Thefts of water meter vault covers pose safety hazards

December 10, 2013 • Local News

A water meter vault missing its cover is barricaded by Saint Peter Hall at Saint Peter Church on the 100 block of East Deming Street. (Tess Townsend Photo)

The City of Roswell Utility Department has reported that several water meter vault covers have been stolen over the past year. The thefts violate federal law and pose safety hazards.

“People can trip and fall. They can damage their vehicles,” said City Water and Wastewater Manager Art Torrez.

Torrez said that more than 15 covers have been taken. In the past two months, the city has replaced [auth] four or five covers at a total cost of roughly $1,200, he said.

Two covers are missing on the 100 block of East Deming Street, near Saint Peter Church, according to Torrez.

Theft of meter covers violates the Federal Bioterrorism Act of 2002 and perpetrators “may be considered to be tampering with a water system and are to be reported to the Federal Bureau of Investigation,” according to a press release from the city.

Torrez said he did not have a number for the quantity of vaults still open. Open vaults have been barricaded, he said.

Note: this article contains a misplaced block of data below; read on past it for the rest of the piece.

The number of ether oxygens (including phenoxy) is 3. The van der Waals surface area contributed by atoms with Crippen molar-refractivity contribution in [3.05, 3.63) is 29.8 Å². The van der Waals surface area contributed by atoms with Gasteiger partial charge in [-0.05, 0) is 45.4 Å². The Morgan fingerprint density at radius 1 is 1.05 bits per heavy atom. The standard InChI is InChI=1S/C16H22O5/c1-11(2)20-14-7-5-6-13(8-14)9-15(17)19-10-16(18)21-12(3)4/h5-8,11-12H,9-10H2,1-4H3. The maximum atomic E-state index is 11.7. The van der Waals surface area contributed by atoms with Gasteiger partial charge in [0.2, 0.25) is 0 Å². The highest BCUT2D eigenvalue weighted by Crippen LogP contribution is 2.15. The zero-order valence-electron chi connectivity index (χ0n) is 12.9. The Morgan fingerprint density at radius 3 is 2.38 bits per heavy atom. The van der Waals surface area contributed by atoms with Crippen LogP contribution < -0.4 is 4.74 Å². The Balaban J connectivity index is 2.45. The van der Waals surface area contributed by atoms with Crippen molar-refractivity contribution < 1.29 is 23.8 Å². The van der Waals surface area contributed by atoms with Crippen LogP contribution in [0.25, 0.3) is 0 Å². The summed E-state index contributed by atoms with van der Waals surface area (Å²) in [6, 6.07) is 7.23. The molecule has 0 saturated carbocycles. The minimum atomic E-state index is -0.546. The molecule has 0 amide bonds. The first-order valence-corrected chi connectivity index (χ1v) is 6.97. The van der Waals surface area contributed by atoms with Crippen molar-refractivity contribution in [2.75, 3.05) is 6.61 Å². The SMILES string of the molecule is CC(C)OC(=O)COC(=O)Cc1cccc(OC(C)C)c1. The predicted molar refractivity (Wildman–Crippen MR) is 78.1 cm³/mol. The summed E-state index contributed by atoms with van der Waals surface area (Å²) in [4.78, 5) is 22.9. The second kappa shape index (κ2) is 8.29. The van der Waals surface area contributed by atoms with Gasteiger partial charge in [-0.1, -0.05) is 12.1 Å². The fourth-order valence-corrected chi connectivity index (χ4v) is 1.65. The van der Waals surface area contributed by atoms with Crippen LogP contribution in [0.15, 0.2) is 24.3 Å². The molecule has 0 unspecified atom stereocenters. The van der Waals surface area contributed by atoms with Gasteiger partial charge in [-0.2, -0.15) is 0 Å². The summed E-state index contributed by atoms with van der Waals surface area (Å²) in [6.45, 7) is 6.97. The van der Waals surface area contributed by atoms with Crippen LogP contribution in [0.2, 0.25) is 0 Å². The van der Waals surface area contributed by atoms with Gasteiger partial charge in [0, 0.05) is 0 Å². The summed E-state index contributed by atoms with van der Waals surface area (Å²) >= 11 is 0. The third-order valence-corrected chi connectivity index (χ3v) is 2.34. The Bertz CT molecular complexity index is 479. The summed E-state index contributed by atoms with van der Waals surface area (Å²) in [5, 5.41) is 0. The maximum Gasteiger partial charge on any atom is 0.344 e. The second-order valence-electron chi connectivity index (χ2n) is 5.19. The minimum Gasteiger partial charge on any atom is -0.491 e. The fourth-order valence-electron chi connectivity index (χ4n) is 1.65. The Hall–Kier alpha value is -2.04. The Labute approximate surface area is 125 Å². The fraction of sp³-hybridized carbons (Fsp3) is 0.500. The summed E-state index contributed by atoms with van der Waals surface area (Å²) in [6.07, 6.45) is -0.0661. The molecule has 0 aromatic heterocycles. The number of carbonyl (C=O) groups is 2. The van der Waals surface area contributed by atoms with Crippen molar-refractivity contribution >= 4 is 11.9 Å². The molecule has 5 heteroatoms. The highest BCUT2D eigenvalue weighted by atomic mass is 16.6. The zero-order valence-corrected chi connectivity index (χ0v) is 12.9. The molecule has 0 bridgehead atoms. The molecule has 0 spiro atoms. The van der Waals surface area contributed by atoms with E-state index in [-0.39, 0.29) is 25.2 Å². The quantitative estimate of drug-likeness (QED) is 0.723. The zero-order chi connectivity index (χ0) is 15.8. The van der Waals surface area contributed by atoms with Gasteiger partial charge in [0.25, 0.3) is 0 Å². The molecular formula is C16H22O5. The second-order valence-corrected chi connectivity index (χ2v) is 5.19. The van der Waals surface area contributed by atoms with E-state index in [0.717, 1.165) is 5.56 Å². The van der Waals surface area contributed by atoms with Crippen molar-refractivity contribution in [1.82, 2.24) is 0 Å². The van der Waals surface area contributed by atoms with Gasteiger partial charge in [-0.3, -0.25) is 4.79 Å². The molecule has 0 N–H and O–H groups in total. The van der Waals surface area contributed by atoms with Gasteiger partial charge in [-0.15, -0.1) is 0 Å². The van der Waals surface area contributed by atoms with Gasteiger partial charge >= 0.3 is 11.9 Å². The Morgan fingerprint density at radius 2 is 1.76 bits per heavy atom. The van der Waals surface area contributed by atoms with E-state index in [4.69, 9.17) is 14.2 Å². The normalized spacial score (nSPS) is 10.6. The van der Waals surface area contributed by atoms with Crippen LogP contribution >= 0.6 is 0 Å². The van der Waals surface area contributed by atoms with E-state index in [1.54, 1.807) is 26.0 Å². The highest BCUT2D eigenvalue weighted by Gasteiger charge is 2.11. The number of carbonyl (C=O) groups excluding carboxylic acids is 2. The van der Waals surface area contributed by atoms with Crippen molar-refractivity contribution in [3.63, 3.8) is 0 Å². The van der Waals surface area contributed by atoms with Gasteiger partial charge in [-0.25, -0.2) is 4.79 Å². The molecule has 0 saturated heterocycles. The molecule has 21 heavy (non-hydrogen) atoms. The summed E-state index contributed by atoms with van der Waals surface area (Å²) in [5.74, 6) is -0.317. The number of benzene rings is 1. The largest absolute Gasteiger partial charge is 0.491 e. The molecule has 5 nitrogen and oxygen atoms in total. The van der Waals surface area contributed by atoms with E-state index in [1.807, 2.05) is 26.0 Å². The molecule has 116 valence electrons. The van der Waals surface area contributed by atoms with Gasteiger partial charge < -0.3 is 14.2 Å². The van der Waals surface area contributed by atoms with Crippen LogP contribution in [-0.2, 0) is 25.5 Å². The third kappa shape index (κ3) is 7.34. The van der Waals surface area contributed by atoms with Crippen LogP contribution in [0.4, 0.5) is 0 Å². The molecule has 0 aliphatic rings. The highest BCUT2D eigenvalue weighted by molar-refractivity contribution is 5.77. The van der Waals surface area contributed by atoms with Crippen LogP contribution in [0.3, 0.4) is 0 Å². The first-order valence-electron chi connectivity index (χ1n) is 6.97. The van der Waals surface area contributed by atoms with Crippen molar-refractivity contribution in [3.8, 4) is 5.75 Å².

City water meter covers are made of steel and may interest thieves wishing to trade the items for cash at recycling locations and steel dealers.

Donald Ensor, owner of Quality Recycling on South-east Main Street, said that recycling centers are legally prohibited from purchasing government property without documentation from a government entity permitting that the item be sold as scrap.

The recycling company purchases steel at 4 cents a pound, according to Ensor.

Torrez said a water meter cover can weigh up to 200 pounds.

The rash of meter cover thefts is not the only pilfering this year of steel street covers owned by the city.

At least three manhole covers were stolen in March, according to the Roswell Police Department. Another was stolen in October.

They city has not reported the meter cover thefts to law enforcement and is working to replace covers as soon as possible, according to Torrez. New covers will include locks to prevent thefts, he said.

He said the city is considering installing non-metal covers in the future, to minimize trade value.

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